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Can a Retailer Confiscate Your Gun?

I’ve gone to the L.L. Bean store in Allentown a few times, but I don’t make a regular habit of looking up a mall’s policies before going. If they want to keep people from carrying, they can conspicuously post. Some folks on the PAFOA forum dug up the policy on the Promenade Shops of Saucon Valley, where the L.L. Bean is located, and discovered  policy number 13:

“Any weapon such as guns, knives, swords, laser pointers, and any other items that can harm the customer will be confiscated and given to proper authorities.”

OK, so I can legally carry a sword in Pennsylvania, or a knife (that isn’t a switchblade), a laser pointer, and my LTC allows me to carry a firearm. So the response from the authorities is going to properly be that these items are legal to carry in Pennsylvania. In this case, can the retailer take it? I’m fairly certain the answer is no. They can ask you to leave. They can use force to make you leave if you refuse, or call the cops and let them use force on your behalf. But taking something off you is theft, plain and simple. This is s ridiculously unenforceable policy, and I’m surprised their corporate lawyers gave the nod to this. At first I wondered if this was drafted by a New York based, where pretty much anything that’s dangerous or fun is illegal, and people have a tendency to think the rest of the country is just like New York, but no, the company is based in Tennessee. WTF?

And what’s with calling a strip mall a “Lifestyle Center.” Clearly these people need a hearty dose of get the f*** over yourselves.

24 Responses to “Can a Retailer Confiscate Your Gun?”

  1. Robb Allen says:

    I think it’s perfectly legitimate.

    I have a personal policy that “If the store has merchandise that is over-priced and may cause damage to personal budgets, that item shall be taken from the store without compensation and handed to random passerbys”

    I have a feeling they wouldn’t like my policy that much even though it’s the same as theirs.

  2. Unistat says:

    Well, clearly they employ the finest tactical mall security team.

    Perhaps this is the home of a certain “…Sergeant of a three-man Rapid Tactical Force at one of America’s largest indoor retail shopping areas.”

    If one of those guys wanted to take your gun, you mights as well hand it over, because there is literally nothing you could do to stop them.

    • Robert says:

      Ok Unistat, not funny!

      You just made me snort my soda out of my nose when you reference that!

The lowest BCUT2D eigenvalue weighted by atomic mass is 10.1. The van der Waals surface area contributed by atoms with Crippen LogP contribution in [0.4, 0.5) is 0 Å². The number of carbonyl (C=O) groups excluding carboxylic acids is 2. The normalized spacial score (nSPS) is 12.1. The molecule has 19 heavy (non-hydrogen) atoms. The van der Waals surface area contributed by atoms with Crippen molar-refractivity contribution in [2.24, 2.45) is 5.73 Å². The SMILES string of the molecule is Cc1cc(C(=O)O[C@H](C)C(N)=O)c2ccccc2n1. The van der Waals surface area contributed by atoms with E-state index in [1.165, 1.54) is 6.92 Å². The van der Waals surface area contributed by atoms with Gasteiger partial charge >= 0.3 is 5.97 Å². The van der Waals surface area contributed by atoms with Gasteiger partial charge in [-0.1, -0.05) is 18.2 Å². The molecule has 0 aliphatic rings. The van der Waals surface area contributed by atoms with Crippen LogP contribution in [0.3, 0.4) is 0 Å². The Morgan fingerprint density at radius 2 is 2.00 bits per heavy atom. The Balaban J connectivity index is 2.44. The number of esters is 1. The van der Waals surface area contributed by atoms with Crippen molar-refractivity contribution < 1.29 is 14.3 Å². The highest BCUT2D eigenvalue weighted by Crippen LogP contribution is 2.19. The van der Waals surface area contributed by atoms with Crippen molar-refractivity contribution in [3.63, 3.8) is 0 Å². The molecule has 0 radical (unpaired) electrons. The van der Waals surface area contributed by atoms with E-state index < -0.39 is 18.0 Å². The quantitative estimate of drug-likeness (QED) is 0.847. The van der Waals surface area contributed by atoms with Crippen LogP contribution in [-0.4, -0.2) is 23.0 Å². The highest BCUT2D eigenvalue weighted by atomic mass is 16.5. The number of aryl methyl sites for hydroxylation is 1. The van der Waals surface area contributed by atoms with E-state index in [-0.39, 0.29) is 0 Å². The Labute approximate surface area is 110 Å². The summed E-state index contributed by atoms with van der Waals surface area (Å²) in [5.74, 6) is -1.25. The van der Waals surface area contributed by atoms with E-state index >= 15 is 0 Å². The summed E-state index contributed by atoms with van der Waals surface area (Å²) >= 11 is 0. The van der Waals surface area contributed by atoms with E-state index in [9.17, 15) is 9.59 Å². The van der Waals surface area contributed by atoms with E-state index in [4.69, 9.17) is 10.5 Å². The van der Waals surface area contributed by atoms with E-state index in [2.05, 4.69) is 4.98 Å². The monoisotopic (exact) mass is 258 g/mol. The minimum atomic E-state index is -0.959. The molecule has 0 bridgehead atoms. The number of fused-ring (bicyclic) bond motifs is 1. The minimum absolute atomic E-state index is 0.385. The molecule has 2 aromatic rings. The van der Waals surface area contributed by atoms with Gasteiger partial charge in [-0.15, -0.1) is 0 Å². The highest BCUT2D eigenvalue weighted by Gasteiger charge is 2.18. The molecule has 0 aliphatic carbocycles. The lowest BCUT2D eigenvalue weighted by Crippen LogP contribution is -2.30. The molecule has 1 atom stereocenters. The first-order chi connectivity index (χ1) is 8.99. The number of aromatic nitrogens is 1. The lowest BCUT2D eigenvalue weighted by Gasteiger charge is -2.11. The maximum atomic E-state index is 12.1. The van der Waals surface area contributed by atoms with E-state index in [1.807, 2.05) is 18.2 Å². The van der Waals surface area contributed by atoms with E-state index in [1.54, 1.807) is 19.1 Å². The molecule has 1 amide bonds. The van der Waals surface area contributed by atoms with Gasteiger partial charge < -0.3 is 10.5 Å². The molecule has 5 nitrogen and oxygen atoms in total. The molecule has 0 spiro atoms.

Now I am going to have to go search for that so I can read it again.

  3. I strongly suspect they’ve never had any intention of enforcing this policy against adults. It reads like a “you’re a punk kid and we’ll do what we want and try to get somebody to take your complaint seriously” kind of policy, especially given the reference to laser pointers.

  4. Ed says:

    They have at some point changed the wording of policy #13:

    “No weapons or other items which may be used to harm any person may be brought into the Center – including without limitation, guns, knives, swords, laser pointers and the like. Law enforcement authorities will be contacted if a violation is brought to the attention of Center management.”

    I say give a call to the legal deprtment at their corporate office, the corporate number is (901) 761-7604.

    When I called the legal department they aske me to call the on-site manager at the shopping center, his name is Dean Shauger and he can be reached at (610) 791-9707.

    Anyone up for an open carry dinner at one of the restaurants in the shopping center?

    • Bitter says:

      At the risk of a giant target being put on my back for suggesting that open carry isn’t the solution for everything, I do have to disagree with your proposal. It has nothing to do with the issue of open carry though.

      The revised wording makes pretty clear that every single item on that list is banned from the property. They state pretty clearly that their first response will be to call the cops to, presumably, have you escorted from the property for violating their rules on mere possession. There’s nothing about open carry to challenge in the situation. They don’t want gun owners to shop at any of their stores, and they make pretty clear that if you do so with your lawfully carried firearm, they will ask you to leave just for being a gun owner. They get to ask you to leave. They can ask you to leave because some clerk decided your hair color is too funny for their “lifestyle center.”

      Given that L.L. Bean is a major tenant that does want to keep hunters and gun owners on their customer list, I would suggest letting the manager at that location know that the landlords have announced that anyone who is lawfully carrying either a firearm or even a pocket knife has been banned from their store by their management company. A complaint from the manager of a major store onsite that their policy is too broad and doesn’t actually restrict misuse, simply mere possession, is more likely to get the kind of attention needed to fix the policy.

      • Greg says: